How often do you think about trees? On a hot day walking around Seoul under the scalding sun I wish there were some trees to shade me. And I love to go for a walk and smell pine trees or Cedar wood. And I hate to see trees (and mountains) being cut down to make way for yet more construction. But I don’t know all that much about trees. And I don’t think there are that many trees I could actually name. As we were walking around the grounds of the tomb of King Sejong the Great, we saw a Korean alder tree. (I knew it was an alder because it said so on the sign.) The Korean name is 오리나무. O-ri-namu. 오 (o) means 5, 리 (ri) is a unit of Korean measurement, and 나무 (namu) means tree. And apparently, years ago these trees were planted 5 ri apart along the roads so that travellers could work out how far they had gone. Hence the name ‘5 ri tree’. Clever idea.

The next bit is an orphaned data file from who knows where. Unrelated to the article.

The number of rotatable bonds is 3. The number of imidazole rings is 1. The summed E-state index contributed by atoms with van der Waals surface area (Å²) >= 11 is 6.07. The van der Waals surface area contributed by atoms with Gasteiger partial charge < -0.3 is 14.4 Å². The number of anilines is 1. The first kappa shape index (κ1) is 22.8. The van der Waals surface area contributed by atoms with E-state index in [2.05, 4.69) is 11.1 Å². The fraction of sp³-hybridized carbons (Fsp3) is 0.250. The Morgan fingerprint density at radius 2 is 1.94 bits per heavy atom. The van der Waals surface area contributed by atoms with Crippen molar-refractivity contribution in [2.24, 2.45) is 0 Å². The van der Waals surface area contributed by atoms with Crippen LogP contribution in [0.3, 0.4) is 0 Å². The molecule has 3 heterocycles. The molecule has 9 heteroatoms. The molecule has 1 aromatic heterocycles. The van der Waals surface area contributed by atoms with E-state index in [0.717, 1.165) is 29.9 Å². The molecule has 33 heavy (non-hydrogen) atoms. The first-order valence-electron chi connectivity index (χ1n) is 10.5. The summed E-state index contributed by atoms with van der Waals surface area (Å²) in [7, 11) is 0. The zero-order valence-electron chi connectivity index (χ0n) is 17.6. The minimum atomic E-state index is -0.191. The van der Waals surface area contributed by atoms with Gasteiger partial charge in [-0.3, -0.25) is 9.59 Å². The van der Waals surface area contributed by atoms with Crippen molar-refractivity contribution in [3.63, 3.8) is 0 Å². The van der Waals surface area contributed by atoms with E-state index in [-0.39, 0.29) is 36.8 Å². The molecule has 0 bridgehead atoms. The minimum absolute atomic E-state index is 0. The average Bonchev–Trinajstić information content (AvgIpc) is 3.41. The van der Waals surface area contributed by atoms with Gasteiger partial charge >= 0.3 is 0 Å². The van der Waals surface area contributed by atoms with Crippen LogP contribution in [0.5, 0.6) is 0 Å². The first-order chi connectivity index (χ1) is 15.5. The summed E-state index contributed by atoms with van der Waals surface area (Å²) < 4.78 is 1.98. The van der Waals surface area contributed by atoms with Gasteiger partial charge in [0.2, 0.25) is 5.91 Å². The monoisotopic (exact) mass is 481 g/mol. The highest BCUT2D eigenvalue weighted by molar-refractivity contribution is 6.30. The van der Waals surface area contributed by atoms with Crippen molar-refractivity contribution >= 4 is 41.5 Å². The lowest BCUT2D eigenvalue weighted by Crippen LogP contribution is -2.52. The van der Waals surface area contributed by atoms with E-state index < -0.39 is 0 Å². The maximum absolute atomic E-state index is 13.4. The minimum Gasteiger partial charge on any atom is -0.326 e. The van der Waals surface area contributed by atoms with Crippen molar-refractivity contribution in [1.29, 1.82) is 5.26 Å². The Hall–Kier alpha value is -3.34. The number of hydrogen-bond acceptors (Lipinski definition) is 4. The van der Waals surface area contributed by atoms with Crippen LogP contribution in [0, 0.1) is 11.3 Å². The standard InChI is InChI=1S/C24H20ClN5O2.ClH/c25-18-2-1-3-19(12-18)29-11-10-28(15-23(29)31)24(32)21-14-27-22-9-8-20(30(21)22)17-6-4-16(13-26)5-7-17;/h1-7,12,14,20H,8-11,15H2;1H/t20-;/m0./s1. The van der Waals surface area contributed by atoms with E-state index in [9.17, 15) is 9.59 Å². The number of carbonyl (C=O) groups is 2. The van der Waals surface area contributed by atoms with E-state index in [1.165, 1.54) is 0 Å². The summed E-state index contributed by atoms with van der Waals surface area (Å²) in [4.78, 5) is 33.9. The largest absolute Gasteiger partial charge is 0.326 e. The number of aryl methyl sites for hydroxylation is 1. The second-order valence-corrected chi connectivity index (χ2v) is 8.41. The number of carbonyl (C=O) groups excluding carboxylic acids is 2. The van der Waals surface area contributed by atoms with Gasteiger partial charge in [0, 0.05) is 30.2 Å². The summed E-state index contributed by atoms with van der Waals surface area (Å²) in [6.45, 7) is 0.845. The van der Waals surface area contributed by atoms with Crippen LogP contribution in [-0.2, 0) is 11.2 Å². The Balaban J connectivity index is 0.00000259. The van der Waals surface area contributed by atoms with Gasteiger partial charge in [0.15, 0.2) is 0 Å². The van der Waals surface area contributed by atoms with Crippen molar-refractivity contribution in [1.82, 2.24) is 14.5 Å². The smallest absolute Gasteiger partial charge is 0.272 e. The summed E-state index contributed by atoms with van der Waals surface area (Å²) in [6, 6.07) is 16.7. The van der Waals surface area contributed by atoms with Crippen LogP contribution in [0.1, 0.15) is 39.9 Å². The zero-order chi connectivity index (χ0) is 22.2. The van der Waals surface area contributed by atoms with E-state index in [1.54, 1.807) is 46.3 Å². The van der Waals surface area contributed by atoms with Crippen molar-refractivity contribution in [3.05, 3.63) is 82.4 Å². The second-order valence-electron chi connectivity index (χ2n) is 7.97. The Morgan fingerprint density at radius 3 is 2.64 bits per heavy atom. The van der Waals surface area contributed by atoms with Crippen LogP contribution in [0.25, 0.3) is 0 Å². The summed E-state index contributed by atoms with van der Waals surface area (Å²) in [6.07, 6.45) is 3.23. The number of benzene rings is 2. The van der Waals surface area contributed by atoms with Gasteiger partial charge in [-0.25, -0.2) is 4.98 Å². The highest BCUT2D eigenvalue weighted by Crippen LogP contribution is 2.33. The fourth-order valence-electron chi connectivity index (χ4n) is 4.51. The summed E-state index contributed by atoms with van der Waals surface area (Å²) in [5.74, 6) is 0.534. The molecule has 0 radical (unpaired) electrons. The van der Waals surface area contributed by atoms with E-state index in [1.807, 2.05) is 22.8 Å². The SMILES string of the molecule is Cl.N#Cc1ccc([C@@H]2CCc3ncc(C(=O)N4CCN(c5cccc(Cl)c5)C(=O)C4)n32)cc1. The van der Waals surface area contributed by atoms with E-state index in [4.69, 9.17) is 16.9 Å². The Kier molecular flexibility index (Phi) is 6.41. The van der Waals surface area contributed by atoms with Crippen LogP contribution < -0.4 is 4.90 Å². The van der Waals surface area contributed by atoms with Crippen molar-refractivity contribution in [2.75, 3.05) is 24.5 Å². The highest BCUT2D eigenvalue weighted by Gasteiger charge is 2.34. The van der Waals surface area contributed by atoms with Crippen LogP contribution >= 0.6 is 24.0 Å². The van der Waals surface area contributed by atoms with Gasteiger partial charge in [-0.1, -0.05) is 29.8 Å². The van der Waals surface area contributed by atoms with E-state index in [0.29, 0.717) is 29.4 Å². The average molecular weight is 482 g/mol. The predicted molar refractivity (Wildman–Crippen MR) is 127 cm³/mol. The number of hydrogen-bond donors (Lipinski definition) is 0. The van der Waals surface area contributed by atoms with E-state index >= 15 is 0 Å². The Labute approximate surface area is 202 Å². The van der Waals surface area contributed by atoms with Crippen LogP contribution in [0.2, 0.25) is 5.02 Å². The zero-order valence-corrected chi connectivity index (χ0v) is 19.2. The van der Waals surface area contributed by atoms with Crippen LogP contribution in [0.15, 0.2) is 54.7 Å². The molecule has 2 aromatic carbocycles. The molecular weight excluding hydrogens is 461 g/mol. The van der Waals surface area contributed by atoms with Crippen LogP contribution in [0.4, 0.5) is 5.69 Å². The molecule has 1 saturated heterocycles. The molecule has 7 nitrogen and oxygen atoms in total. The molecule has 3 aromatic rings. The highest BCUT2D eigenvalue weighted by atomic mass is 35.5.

But how far was a ri?
The ri originally came from China (li 里). According to wiki, in China the li was not a fixed measurement at first and could vary depending on the amount of effort needed to cover the distance. I couldn’t find any information to suggest if this was the same in Joseon. Or what distance a ri was during this time. But the ri is still used as a measurement in Korea today where 10 ri = about 4.5 km.